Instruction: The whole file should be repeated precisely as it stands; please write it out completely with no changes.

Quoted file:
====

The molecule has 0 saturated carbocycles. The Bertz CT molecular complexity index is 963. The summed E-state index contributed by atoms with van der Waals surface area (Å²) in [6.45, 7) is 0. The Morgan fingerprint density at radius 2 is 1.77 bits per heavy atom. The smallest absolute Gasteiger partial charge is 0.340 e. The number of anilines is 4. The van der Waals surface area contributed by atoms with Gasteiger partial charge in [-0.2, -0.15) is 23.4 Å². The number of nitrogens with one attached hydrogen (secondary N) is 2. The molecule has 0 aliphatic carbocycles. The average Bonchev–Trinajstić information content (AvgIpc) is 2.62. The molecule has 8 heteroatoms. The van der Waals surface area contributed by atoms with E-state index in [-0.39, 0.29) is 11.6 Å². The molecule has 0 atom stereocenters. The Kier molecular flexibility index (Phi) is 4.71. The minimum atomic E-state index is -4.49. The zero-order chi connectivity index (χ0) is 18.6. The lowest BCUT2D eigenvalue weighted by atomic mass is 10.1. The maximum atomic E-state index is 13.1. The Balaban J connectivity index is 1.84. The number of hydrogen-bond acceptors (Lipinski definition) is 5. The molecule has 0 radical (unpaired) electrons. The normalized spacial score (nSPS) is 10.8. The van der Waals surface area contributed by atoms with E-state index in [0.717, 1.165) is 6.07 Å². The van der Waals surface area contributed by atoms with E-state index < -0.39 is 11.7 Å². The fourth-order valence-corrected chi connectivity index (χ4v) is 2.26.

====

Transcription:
The molecule has 0 saturated carbocycles. The Bertz CT molecular complexity index is 963. The summed E-state index contributed by atoms with van der Waals surface area (Å²) in [6.45, 7) is 0. The Morgan fingerprint density at radius 2 is 1.77 bits per heavy atom. The smallest absolute Gasteiger partial charge is 0.340 e. The number of anilines is 4. The van der Waals surface area contributed by atoms with Gasteiger partial charge in [-0.2, -0.15) is 23.4 Å². The number of nitrogens with one attached hydrogen (secondary N) is 2. The molecule has 0 aliphatic carbocycles. The average Bonchev–Trinajstić information content (AvgIpc) is 2.62. The molecule has 8 heteroatoms. The van der Waals surface area contributed by atoms with E-state index in [-0.39, 0.29) is 11.6 Å². The molecule has 0 atom stereocenters. The Kier molecular flexibility index (Phi) is 4.71. The minimum atomic E-state index is -4.49. The zero-order chi connectivity index (χ0) is 18.6. The lowest BCUT2D eigenvalue weighted by atomic mass is 10.1. The maximum atomic E-state index is 13.1. The Balaban J connectivity index is 1.84. The number of hydrogen-bond acceptors (Lipinski definition) is 5. The molecule has 0 radical (unpaired) electrons. The normalized spacial score (nSPS) is 10.8. The van der Waals surface area contributed by atoms with E-state index in [0.717, 1.165) is 6.07 Å². The van der Waals surface area contributed by atoms with E-state index < -0.39 is 11.7 Å². The fourth-order valence-corrected chi connectivity index (χ4v) is 2.26.